Millennials are looking more and more towards having purpose in life, both in their professional and personal lives.
In their professional lives, some young people will be looking to work for companies which have values around economic, social and environmental sustainability; others will be looking to work in the field of sustainability.
The concept of embarking on a career in sustainability is somewhat new. To some, it is a completely foreign concept. Many career guidance facilities will lump sustainability into environmental sciences, ignoring both the social and economic components of a sustainable future.
Working in the field of sustainability requires a broad range of knowledge on many topics including economics, humanities and science. It also requires a working knowledge of different organisations — government departments, large corporates, small-to-medium-sized enterprises (SMEs) and not-for-profits.
Here are some tips for a successful career in sustainability:
1. Work out if this is something you’re professionally passionate about
While I might be passionate about cooking and good food, I certainly wouldn’t consider a long-term career as a chef at this stage in my life. If you’re passionate about sustainability, it doesn’t necessarily mean that you would be passionate about it as a career. Take some time to reflect on this before making any big decisions.
2. Understand what sustainability means
This sounds so straight-forward and rather obvious, but do you have a real understanding of what sustainability means? As with all big trends, the lingo can sometimes be misunderstood and misconstrued, which can then take on a whole new meaning. Despite how it is sometimes portrayed in the media and in ‘pop sustainability’ articles, sustainability does not actually refer solely to the environment; it applies to the economy and our society also. In addition to this, while sustainability means bringing about the end of poverty, the fight against inequality and mitigation of climate change, the core of the term ‘sustainability’ is really about the process of achieving these objectives. Sustainability is not about just donating money; it is about creating systemic change in order for the system to support itself in the long-term. In government and not-for-profits, this is about public policy change. In business, this is about corporate policy. It is about starting at the top and the bottom simultaneously and working to meet in the middle. It takes an in-depth understanding of systems and processes across a broad range of topics. A fantastic list of these topics are the United Nations’ 17 Global Goals for Sustainable Development and their associated 169 targets.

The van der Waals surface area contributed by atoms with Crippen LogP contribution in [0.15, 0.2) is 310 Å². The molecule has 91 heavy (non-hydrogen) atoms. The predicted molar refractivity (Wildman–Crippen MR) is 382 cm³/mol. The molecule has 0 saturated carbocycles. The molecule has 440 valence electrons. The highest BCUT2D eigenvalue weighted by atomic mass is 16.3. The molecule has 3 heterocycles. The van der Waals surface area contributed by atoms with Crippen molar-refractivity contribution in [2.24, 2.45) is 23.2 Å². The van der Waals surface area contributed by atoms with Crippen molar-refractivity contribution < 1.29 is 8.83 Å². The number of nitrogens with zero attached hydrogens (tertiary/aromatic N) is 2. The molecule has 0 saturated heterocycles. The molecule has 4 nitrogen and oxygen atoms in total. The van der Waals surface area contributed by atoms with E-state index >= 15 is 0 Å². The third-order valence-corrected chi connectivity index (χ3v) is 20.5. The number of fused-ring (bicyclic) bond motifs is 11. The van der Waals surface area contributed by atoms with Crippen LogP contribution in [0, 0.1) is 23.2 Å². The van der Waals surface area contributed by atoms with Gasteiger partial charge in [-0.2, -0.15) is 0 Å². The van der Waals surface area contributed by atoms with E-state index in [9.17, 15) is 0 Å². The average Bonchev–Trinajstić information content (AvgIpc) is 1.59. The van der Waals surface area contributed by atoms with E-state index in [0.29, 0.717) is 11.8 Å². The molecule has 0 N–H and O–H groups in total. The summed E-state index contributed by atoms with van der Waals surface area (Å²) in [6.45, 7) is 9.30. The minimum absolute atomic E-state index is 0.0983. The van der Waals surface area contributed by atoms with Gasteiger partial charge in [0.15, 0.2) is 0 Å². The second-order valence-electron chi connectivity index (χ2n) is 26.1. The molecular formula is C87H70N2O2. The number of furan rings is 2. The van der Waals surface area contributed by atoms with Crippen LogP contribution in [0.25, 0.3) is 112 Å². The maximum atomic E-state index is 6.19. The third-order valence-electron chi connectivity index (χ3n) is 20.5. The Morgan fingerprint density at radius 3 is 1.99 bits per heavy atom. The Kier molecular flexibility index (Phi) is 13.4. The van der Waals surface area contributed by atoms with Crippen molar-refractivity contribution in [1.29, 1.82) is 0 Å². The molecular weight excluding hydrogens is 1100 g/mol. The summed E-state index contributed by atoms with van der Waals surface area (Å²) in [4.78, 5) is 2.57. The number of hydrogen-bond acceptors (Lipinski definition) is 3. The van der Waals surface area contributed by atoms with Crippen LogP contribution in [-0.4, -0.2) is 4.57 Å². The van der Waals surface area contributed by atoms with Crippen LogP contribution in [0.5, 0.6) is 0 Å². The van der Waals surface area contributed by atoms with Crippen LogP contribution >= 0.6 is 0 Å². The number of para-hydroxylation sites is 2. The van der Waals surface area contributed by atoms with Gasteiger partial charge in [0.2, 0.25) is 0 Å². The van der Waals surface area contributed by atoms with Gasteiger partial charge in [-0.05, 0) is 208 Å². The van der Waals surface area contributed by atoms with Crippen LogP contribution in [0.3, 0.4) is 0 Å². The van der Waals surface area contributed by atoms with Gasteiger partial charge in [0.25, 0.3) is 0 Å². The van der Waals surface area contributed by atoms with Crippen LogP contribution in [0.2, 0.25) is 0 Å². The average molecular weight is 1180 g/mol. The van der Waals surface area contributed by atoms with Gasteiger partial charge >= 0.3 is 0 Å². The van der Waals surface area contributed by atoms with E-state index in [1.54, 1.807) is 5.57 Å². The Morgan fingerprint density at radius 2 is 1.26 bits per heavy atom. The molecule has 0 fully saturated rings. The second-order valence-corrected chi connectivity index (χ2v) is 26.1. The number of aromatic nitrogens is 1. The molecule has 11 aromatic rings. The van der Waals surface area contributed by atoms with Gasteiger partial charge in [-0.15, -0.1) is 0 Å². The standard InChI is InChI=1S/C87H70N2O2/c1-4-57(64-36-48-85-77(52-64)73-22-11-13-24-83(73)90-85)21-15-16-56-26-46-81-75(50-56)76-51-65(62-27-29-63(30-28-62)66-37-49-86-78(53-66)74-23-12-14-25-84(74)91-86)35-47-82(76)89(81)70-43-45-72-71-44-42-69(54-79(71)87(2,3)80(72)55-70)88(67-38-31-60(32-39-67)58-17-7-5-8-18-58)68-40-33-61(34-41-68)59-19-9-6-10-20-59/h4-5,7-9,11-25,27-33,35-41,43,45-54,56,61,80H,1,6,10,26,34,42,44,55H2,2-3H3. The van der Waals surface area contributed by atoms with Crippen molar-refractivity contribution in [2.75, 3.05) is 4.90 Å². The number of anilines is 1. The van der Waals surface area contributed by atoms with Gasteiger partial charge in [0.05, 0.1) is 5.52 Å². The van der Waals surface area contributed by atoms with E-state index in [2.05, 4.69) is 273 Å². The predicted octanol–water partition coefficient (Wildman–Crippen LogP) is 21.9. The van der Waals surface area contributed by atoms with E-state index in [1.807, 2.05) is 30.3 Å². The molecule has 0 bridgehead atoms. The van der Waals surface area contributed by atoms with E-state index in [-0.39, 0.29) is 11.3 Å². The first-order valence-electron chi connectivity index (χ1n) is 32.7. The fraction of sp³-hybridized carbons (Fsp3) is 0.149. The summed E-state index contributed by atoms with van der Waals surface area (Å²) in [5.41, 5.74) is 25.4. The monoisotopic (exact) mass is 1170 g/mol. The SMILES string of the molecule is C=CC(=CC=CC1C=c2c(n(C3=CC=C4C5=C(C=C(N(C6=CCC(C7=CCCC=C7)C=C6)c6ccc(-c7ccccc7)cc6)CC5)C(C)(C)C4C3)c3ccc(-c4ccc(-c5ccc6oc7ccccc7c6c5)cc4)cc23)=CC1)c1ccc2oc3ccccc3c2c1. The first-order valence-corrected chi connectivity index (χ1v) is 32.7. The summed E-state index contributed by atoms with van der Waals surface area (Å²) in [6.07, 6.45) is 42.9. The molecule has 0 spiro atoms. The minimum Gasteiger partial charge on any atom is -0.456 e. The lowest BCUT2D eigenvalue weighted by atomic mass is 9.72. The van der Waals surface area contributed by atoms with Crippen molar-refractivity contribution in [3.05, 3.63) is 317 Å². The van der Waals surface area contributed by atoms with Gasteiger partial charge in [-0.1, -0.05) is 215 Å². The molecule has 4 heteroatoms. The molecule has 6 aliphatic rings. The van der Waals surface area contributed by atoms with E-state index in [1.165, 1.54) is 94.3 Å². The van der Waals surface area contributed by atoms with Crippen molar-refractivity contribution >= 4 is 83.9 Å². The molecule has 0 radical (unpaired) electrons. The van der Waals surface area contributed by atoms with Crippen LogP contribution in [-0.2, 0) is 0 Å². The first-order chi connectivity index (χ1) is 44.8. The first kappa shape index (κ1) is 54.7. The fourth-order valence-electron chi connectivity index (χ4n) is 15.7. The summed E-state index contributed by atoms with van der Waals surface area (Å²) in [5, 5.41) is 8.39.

3. Narrow down your target audience — at least at first
I use the term ‘target audience’ loosely. With whom do you want to work? Government? Businesses? Not-for-profits? By narrowing this down, you are able to start honing in on certain subjects. If you are working in government, you will need to start to have a greater understanding of policy. If you are working in corporate, you will need to have a better understanding of business.The important thing to ensure is that you understanding the workings across economic, social and environmental sustainability in relation to the type of organisation in which you want to start your sustainability career.
4. Enhance your critical thinking skills
One of the most interesting aspects of working in the field of sustainability is the critical thinking which needs to go into all decisions. Given that sustainability requires an understanding of follow-on effects from decisions made, it is important that anyone working in this field is able to think critically and be able to hypothesise that if decision A is made, the outcome will be X.
5. Stay updated
Sustainability is a fast-changing field with new developments happening every hour of every day. Staying up-to-date with all the latest news is vital for your career. You will need to set aside time each day to read all of the most recent stories coming out of sustainability and understand what might happen next.
6. Start writing about the topic
While researching the latest trends in sustainability is important, it is even more important to understand their application. The best way to do this is to write about these trends and how they would apply to the type of organisation in which you would like to work. This starts exercising those critical thinking skills, and if you can publish these blogs / articles online, they make a great e-portfolio of your understanding of the field of sustainability!
7. Ask around your network
As the world shifts more towards a mindset of sustainability, more jobs are being created in this field of work. Chances are there are people in your network who work in organisations which are looking to start their move towards sustainability practices. Your current organisation may even be in this position. Start the conversation about how they plan to transition. Will they have a team? Will they need someone to lead the transition? These conversations are great to have early on to become involved in the process from the very beginning.
Does a sustainability professional require a degree?
This is an interesting question as it very much depends on the organisation for which you are hoping to work. Some organisations will prioritise experience over formal tertiary education as the field of sustainability requires such a high level of critical thinking combined with practical application. However, other organisations will require a degree. While degrees in sustainability can be useful, it is a good idea to look at a degree public policy or business. Some tertiary institutions are even offering specific degrees in sustainable public policy or business sustainability.